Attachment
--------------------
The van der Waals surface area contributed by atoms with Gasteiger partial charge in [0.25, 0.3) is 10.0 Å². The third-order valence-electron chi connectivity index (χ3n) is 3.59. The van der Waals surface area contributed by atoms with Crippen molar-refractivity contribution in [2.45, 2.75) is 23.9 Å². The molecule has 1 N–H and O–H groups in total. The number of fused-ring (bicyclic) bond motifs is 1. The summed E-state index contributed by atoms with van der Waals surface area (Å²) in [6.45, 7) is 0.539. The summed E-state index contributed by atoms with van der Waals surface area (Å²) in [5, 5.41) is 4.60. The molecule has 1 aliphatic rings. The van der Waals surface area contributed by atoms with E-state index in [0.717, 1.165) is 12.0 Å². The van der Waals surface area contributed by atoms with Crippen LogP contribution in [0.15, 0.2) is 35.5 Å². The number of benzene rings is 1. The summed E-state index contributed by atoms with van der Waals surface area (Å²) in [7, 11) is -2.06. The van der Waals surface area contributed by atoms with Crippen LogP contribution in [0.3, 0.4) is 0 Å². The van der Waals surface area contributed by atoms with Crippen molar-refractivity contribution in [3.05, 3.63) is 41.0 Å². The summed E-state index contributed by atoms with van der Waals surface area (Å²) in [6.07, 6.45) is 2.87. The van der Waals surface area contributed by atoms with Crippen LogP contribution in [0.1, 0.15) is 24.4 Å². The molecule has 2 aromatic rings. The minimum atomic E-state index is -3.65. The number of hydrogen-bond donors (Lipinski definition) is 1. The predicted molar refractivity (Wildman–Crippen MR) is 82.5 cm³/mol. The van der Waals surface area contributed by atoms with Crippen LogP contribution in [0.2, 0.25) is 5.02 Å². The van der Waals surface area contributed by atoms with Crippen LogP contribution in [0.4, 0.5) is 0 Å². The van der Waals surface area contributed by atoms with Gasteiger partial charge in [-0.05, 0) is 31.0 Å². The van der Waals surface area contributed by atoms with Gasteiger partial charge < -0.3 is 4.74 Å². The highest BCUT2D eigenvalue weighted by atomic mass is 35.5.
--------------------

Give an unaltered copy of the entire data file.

The van der Waals surface area contributed by atoms with Gasteiger partial charge in [0.25, 0.3) is 10.0 Å². The third-order valence-electron chi connectivity index (χ3n) is 3.59. The van der Waals surface area contributed by atoms with Crippen molar-refractivity contribution in [2.45, 2.75) is 23.9 Å². The molecule has 1 N–H and O–H groups in total. The number of fused-ring (bicyclic) bond motifs is 1. The summed E-state index contributed by atoms with van der Waals surface area (Å²) in [6.45, 7) is 0.539. The summed E-state index contributed by atoms with van der Waals surface area (Å²) in [5, 5.41) is 4.60. The molecule has 1 aliphatic rings. The van der Waals surface area contributed by atoms with E-state index in [0.717, 1.165) is 12.0 Å². The van der Waals surface area contributed by atoms with Crippen LogP contribution in [0.15, 0.2) is 35.5 Å². The number of benzene rings is 1. The summed E-state index contributed by atoms with van der Waals surface area (Å²) in [7, 11) is -2.06. The van der Waals surface area contributed by atoms with Crippen LogP contribution in [0.3, 0.4) is 0 Å². The van der Waals surface area contributed by atoms with Crippen molar-refractivity contribution in [3.05, 3.63) is 41.0 Å². The summed E-state index contributed by atoms with van der Waals surface area (Å²) in [6.07, 6.45) is 2.87. The van der Waals surface area contributed by atoms with Crippen LogP contribution in [0.1, 0.15) is 24.4 Å². The molecule has 2 aromatic rings. The minimum atomic E-state index is -3.65. The number of hydrogen-bond donors (Lipinski definition) is 1. The predicted molar refractivity (Wildman–Crippen MR) is 82.5 cm³/mol. The van der Waals surface area contributed by atoms with Crippen LogP contribution in [0.2, 0.25) is 5.02 Å². The van der Waals surface area contributed by atoms with Crippen LogP contribution in [0.4, 0.5) is 0 Å². The van der Waals surface area contributed by atoms with Gasteiger partial charge in [-0.05, 0) is 31.0 Å². The van der Waals surface area contributed by atoms with Gasteiger partial charge < -0.3 is 4.74 Å². The highest BCUT2D eigenvalue weighted by atomic mass is 35.5.